Migraines linked to heart disease and stroke
If you have migraines, newspapers have claimed that this will increase your risk of death from heart disease or stroke. Is this scare-mongering or something to take seriously?
The story is based on research published in the BMJ, that found an approximately 50 per cent increased risk for major cardiovascular disease (CVD) (defined as resulting in heart attack, stroke, angina, angioplasty or heart bypass) in women with migraines, and an increased risk of death from CVD.
The researchers now believe that a patient’s history of migraines should be considered as a marker for an increased risk of any CVD event. A statin along with Vitamin D could reduce the risk of migraine, and there should be “urgent” research into whether this medicine could reduce the risk of CVD too, they argued. But it's important to be aware that the number of women with migraines who died of heart problems during the study represented less than 0.2 per cent of all of the participants, and that while migraine may have increased their risk, the overall risk remained small.
If anyone who experiences migraines is concerned they should discuss this further with their GP
The scientists, from Harvard University in America and the Institute of Public Health in Berlin, studied 115,541 American nurses aged 25-42 for more than 20 years, doing questionnaires every two years. However, just 15 per cent of them reported that a doctor had diagnosed them with migraines, so the results were based on a total of 17,531 women. During this time, 223 women died from cardiovascular disease.
The BHF View
Maureen Talbot, Senior Cardiac Nurse at the British Heart Foundation (BHF), said: “This large study of young women shows an association between migraine and an increased risk of developing cardiovascular disease.
“However, further research is needed to establish a possible cause for this and also to determine if the findings apply to men and older age groups. If anyone who experiences migraines is concerned they should discuss this further with their GP who can determine if a heart health check is required.”
The results were similar across different ages, smoking habits, and blood pressure, which suggests a consistent link
Is the research reliable?
The researchers had no information on how often the women had migraines, or which of the three main types of migraine they had.
- Migraine with aura is where there are specific warning signs just before the migraine begins, such as seeing flashing lights.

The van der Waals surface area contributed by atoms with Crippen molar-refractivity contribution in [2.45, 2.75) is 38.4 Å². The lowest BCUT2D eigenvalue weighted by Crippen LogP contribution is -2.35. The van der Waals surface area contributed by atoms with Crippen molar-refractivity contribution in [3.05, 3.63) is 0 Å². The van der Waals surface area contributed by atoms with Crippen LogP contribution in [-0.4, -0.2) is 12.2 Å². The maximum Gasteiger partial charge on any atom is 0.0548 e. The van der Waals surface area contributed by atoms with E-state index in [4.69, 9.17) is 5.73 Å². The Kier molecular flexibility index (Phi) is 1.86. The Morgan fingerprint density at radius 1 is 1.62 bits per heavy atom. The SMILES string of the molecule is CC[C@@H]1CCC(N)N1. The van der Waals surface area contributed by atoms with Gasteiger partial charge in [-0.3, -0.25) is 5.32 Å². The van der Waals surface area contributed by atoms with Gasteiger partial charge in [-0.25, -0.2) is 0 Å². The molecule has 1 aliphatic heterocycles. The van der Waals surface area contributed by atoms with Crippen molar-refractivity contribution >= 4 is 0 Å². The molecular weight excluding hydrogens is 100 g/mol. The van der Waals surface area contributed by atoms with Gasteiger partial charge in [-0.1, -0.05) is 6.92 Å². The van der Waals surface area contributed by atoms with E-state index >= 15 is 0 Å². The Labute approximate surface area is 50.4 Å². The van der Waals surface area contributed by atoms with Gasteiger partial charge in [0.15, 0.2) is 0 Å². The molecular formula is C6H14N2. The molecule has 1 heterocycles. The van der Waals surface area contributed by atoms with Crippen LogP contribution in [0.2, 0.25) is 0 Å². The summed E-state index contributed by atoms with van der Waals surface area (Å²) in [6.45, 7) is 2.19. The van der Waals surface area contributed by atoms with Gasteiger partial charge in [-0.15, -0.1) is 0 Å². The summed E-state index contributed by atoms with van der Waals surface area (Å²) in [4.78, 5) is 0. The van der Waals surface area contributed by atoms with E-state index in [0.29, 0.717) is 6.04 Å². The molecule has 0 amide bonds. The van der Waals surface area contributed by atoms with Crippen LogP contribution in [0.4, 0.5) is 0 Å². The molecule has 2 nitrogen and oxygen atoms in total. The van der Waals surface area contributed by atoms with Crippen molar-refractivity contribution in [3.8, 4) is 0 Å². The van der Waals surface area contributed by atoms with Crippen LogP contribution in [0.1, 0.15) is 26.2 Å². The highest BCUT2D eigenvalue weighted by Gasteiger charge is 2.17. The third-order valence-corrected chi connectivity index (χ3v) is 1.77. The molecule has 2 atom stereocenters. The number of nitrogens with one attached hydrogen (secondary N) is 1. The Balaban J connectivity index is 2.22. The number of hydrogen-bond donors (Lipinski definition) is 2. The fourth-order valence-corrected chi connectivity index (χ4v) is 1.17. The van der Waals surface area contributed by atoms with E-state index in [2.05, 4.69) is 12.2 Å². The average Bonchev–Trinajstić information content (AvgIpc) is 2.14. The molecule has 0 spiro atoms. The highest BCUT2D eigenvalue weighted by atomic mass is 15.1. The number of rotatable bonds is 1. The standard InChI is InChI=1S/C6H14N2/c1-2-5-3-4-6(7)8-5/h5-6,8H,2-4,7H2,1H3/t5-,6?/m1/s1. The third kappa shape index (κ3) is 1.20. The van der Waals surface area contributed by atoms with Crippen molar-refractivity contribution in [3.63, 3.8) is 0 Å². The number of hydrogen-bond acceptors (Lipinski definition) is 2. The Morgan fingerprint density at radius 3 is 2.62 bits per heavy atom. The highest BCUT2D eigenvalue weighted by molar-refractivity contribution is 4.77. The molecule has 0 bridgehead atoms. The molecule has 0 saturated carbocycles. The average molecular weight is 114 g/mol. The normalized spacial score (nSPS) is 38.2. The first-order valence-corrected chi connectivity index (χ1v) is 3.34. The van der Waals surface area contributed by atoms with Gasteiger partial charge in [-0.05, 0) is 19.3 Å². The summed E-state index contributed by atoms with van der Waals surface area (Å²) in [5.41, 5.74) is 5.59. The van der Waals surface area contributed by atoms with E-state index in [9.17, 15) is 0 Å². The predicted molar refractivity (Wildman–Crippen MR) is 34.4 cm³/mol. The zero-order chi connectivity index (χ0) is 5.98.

- Migraine without aura is the most common type, where the migraine occurs without the specific warning signs.
- Silent migraine is where an aura or other migraine symptoms are experienced, but a headache doesn't develop.
The fact that they couldn’t tell the type of migraine is important, as previous studies suggest that migraine with aura is the subgroup carrying the highest risk of CVD.
The research can only show a link, and as it was observational, inflammation or genetic factors “remains an alternative explanation”, the scientists admitted. Moreover, “the mechanisms by which migraine increases stroke risk remains unclear”. The researchers said that “links between migraine and any cardiovascular disease are not easily identifiable”.
Cause of death was deemed to be coronary heart disease (CHD) if it was the underlying cause on the death certificates but there was no prior knowledge of CHD, and medical records concerning the death were unavailable. This means that the death rate for CHD in the study could be inaccurately high.
Strengths of the research included that large number of women were studied over a long period, there was a high participation rate, and women who already had cardiovascular disease were excluded from the study.
The results were similar across the sub-groups of women, such as by age, smoking habits, and by high blood pressure, which suggests a consistent link, and that these are not factors that could ruin the results.
The participants were all women and mostly white, so the results cannot be generalised to men, or women from different backgrounds
However all of the participants were women, and mostly white, so the results cannot be generalised to men, or women from different backgrounds.
The women were asked whether a doctor had diagnosed them as having migraine, so the diagnosis was not self-reported and is more credible. But people with mild migraine symptoms may not have reported their symptoms to a clinician, and therefore not received a diagnosis.
The story was widely covered by the media, for example in the Daily Mail, Express, and The Telegraph.
The researchers did not want to scaremonger and stressed that the 223 women with migraines that died of heart problems during the study represented less than 0.2 per cent of all of the participants, and that while this risk was higher among migraine patients, it is still tiny. But The Express headline warns: “Suffer with migraines? Female sufferers 'more likely' to DIE from heart disease and stroke”. This statement is true but it is not until the last paragraph (paragraph 19) that the background information is made clear.